With medical imaging, it is total cost of ownership (TCO) that really counts—that and, of course, the product itself and its ability to do what it promises. Consider the world of enterprise imaging.
Traditionally, major modality manufacturers have provided the software that drives their technology, with few, if any, essential questions asked up front. The software is functional, though often unspectacular according to KLAS analyses, and buyers frequently accept it because it is bundled with reputable and even exceptional hardware. Unfortunately, nothing lasts forever, and when contracts expire and it comes time to update the software, the cost often increases dramatically. But because the user is bound to the technology by virtue of having made a significant investment only a few years earlier, the unexpected high cost to renew the software is begrudgingly accepted by the buyer.
In a recent white paper titled Enterprise Imaging—Total Cost of Ownership: Bottom-line Considerations When Choosing an Enterprise Imaging Vendor, the market research firm Frost & Sullivan discussed the theoretical acquisition of an enterprise imaging solution with unequivocal logic: “The selection and purchase of an enterprise imaging solution should not be merely based on financial and technical factors,” industry analyst Dinesh Kumar wrote. “Choosing a long-term market player with a well-established market footprint is key to a successful vendor selection strategy.”
Certainly, less-expensive often seems the best path. So does exceptional performance. But when averaged over the life of a product, is what appears to be less expensive really less expensive, or merely less expensive at the outset?
“A detailed TCO evaluation shows an enterprise imaging solution from an established medical imaging technology vendor will deliver significant cost savings over the long run compared to enterprise and OEM vendors,” the paper stated.
In the eyes of industry analysts, an enterprise imaging solution should support a variety of medical imaging modalities and medical information systems, enabling clinical information, images, reports, and other data to be readily accessible—securely. In light of that, several factors should be considered when purchasing a system. Software innovation, certainly, is important. So is the ability of a product to support numerous medical imaging modalities. And compatibility with a healthcare system itself is essential, enabling the swift movement of data without fear of loss or interception. That said, it is tempting to consider one additional factor above all others: Total cost of wwnership over the life of a system. If an enterprise imaging solution provided by a proven leader can meet the demanding needs of an owner at a cost that is reasonable and fixed over the life of a product and, as a result, make hospital board members and administrators smile, then the vendor has done its job.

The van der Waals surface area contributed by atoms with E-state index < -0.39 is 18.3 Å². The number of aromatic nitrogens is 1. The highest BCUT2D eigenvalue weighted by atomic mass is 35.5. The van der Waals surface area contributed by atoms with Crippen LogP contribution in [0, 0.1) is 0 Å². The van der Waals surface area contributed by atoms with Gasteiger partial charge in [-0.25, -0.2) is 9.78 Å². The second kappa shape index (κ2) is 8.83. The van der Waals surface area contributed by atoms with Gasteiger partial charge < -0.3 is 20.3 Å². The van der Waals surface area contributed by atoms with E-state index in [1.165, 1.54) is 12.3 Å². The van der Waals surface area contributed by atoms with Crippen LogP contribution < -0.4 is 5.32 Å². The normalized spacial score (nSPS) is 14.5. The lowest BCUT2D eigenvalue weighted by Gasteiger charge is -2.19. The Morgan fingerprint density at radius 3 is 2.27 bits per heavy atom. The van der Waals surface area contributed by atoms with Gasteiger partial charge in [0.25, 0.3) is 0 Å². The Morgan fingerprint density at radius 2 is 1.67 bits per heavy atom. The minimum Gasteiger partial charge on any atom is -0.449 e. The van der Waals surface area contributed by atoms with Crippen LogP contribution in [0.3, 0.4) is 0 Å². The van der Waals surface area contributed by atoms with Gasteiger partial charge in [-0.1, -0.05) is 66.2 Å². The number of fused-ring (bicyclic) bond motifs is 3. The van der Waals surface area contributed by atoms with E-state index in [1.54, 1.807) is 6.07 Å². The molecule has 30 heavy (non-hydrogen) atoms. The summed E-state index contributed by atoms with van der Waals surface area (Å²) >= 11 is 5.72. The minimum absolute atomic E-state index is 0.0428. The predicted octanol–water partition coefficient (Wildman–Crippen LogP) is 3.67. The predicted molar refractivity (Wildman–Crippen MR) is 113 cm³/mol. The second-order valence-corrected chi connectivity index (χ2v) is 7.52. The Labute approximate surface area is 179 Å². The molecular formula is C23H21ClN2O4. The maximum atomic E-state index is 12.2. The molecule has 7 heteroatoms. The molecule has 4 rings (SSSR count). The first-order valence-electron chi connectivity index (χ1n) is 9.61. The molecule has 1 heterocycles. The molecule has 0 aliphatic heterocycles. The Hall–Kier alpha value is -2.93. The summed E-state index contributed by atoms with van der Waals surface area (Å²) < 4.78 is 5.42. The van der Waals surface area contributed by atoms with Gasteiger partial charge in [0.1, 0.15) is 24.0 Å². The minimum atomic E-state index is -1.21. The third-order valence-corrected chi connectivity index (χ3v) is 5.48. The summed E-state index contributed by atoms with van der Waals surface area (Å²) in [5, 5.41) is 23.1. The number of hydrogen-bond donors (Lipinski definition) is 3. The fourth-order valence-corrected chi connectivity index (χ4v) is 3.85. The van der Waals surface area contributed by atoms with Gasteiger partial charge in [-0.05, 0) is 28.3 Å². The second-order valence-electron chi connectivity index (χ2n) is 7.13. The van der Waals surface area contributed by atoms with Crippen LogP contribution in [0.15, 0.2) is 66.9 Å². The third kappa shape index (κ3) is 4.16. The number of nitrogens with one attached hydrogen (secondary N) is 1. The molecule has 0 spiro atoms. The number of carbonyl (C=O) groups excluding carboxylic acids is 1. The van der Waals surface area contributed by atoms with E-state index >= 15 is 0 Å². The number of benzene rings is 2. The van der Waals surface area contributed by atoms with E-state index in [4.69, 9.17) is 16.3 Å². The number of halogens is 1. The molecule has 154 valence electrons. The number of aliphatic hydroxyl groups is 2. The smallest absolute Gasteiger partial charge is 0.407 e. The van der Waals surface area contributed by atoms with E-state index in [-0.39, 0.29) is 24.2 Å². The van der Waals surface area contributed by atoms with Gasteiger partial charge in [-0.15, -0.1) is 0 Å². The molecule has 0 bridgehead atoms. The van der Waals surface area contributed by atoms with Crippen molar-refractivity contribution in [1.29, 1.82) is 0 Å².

Consider, as well, the capex and opex costs associated with investments in data centers, IT infrastructures, internal resources, and ongoing management—all to achieve a truly vendor-neutral enterprise imaging solution that lets enterprises acquire, store, access, share, and collaborate on medical images and associated multimedia content throughout the healthcare enterprise and beyond.
In a 2017 report, Gartner, Inc., a research and advisory firm that provides insight for IT and other business leaders around the world, described four laws of application TCO:
- All application capital expenditure creates both application operating expenditure and the need for future application capital expenditure.
- The actual TCO of an application is the outcome of design decisions and life cycle management decisions.
- Application costs are inconsistent.
- The costs for large volatile applications will tend to increase exponentially over time.
Those points underscore the need to incorporate TCO in any enterprise imaging purchasing decision.
“TCO is an important component of vendor management and a byproduct of application investment,” the report said. “When an investment in a vendor product or service is approved, the enterprise is automatically committing to ongoing costs that could eventually be more than 10 times the initial investment. It is incumbent upon all stakeholders, including IT, finance and functional areas of the investment, to manage this significant financial commitment and risk going forward.”